Iran Current Affairs

42nd session of World Heritage Committee: Four sites added to UNESCO’s World Heritage List

The 42nd session of World Heritage Committee (WHC) meeting of United Nations Educational, Scientific and Cultural Organization (UNESCO) held in Manama, Bahrain has inscribed four cultural sites on the World Heritage List. These four cultural sites are Victorian Gothic and Art Deco Ensemble of Mumbai (India), Sassanid Archaeological Landscape of Fars region (Iran), Hidden Christian Sites in Nagasaki Region (Japan) and Sansa, Buddhist Mountain Monasteries in Korea (South Korea).

Key Facts

Victorian Gothic and Art Deco Ensemble of Mumbai: These two ensembles bear testimony to the phases of modernization that Mumbai has undergone in course of the 19th and 20th centuries. Mumbai’s Victorian ensemble includes Indian elements suited to climate, including balconies and verandas. Art Deco edifices are found in cinemas and residential buildings, having blend of Indian design with Art Deco imagery, creating unique style that has been described as Indo-Deco.

Sassanid Archaeological Landscape of Fars region: They are eight archaeological sites situated in three geographical parts in southeast of Fars Province of Iran viz. Firuzabad, Bishapur and Sarvestan. These fortified structures, palaces, and city plans date back to earliest and latest times of Sassanian Empire (from 224 to 658 CE). These sites bear witness to influence of Achaemenid and Parthian cultural traditions and of Roman art, which had significant impact on architecture and artistic styles of the Islamic era.

Hidden Christian Sites in Nagasaki Region: It is located in north-western part of Kyushu Island. The 12 components of the site consist of 10 villages, Hara Castle and cathedral, built between the 16th and 19th centuries. Together they reflect earliest activities of Christian missionaries and settlers in Japan. These sites also bear unique testimony to cultural tradition nurtured by hidden Christians in Nagasaki region who secretly transmitted their faith during period of prohibition from 17th to 19th century.

Sansa, Buddhist Mountain Monasteries in Korea: They are Buddhist mountain monasteries located throughout southern provinces of Korean Peninsula. They are spatial arrangement of seven temples that comprise site, (established from 7th to 9th centuries), present common characteristics that are specific to Korea– “madang” (open courtyard) flanked by four buildings (pavilion, Buddha Hall, lecture hall and dormitory). They contain large number of individually remarkable structures, objects, documents and shrines. These mountain monasteries are sacred places, and have survived as living centres of faith and daily religious practice.

UNESCO World Heritage Sites

The World Heritage Sites are sites selected by UNESCO, having cultural, historical, scientific or other form of significance and is legally protected by international treaties The list is maintained by international World Heritage Programme administered by the UNESCO World Heritage Committee. The committee comprises of 21 UNESCO member states which are elected by UN General Assembly.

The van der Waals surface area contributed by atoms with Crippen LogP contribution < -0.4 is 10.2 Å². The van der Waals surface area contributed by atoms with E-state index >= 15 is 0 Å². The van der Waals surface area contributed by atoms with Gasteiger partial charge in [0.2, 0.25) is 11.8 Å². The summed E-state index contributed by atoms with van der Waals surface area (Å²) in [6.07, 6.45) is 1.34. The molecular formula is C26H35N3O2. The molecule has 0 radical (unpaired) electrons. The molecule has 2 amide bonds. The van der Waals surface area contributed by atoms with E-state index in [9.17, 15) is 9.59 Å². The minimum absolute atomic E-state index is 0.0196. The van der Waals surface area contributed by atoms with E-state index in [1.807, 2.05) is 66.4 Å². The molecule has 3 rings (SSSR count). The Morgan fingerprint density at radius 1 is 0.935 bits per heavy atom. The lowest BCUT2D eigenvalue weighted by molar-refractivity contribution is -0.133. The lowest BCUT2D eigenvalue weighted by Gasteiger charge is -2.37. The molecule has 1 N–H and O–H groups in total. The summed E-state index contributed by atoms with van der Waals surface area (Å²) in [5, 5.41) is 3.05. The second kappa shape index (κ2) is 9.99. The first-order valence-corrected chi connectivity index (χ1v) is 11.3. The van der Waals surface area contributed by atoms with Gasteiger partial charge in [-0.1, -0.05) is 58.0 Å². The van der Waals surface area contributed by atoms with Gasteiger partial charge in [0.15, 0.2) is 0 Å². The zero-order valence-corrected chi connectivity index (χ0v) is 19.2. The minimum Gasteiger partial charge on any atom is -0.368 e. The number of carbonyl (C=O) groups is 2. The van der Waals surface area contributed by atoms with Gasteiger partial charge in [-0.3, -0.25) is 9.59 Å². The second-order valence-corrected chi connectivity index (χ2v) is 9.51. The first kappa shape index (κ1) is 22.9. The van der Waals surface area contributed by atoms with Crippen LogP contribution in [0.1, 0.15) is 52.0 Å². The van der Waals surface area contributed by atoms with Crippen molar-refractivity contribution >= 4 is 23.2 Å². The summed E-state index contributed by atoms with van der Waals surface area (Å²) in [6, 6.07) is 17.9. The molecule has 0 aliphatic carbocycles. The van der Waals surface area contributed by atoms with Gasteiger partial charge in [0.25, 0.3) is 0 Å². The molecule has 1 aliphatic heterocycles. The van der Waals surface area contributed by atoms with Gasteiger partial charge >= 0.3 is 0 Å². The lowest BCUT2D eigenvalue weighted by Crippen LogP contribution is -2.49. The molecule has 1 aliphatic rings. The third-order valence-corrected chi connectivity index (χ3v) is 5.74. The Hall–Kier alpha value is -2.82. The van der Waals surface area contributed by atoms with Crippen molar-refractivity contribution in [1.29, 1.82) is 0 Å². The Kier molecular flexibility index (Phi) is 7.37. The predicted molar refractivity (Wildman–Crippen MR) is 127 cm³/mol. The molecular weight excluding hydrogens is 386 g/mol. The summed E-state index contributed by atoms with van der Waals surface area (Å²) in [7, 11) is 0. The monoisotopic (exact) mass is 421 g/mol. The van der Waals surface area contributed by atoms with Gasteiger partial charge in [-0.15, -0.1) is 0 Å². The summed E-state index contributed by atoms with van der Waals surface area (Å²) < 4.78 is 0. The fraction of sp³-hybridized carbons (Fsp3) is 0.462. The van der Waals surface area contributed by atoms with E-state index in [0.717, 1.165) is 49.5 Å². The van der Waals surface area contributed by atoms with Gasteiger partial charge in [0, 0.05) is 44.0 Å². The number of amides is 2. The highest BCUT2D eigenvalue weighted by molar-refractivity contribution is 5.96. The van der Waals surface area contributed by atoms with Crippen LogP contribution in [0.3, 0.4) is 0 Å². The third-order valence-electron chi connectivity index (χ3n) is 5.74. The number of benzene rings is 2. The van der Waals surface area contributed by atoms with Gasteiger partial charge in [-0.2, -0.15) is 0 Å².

Each World Heritage Site included in the list remains part of the legal territory of the state where it is located. But inclusion of sites in the list by UNESCO is in interest of the international community to preserve each site. Presently, Italy with 50 sites is home to the greatest number of World Heritage Sites.

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Iraq overtakes Saudi Arabia as India’s biggest Oil Supplier

Iraq has overtaken Saudi Arabia to become India’s top crude oil supplier by supplying 38.9 million tonnes (MT) crude oil in the current financial year. It was fifth of the India’s oil needs.

India is 80% dependent on imports to meet its oil needs. India had imported 184.4 MT of crude oil during April-January period of 2017-18 period as compared to 213.9 MT in the entire 2016-17 fiscal, and 202.8 MT in 2015-16.

Key Facts

Saudi Arabia traditionally has been India’s top oil source but Iraq dethroned it. Saudi Arabia supplied 30.9 MT of crude oil in first 10 months of current fiscal. Iran continued to be third largest supplier, selling 18.4 MT during April-January.  This is the second year in a row that Iran has occupied the third position. Venezuela is India’s fourth largest supplier with 15.5 MT during April-January, followed by Nigeria with 14.9 MT.

Imports from West Asia

India’s dependence on West Asia for its crude oil needed has increased from 58% in 2014-15 to 63.7% in April-January period of this fiscal. India had imported 109.9 MT out of 189.4 MT of total crude imports in 2014-15 from region. In the current fiscal so far, West Asia has accounted for 117.5 MT of crude oil supplies to India.

Reasons for increase of imports from Iraq

Iraq was able dethrone Saudi Arabia as India’s largest crude oil supplier mainly by supplying heavily discounted crude compared to crude oil sold by Saudi Arabia at Official Selling Price of OPEC. In given time period, prices of crude oil had shot up following production cuts by OPEC members. However, Iraq did not followed the aggressive pricing due to its heavy dependence on oil revenues to fund its economy. Moreover, Indian refiners in recent years have invested heavily in modernising plants to more efficiently process low grade crudes including Basra heavy crude from Iraq, giving greater flexibility in the cost-saving oil grades they can buy.

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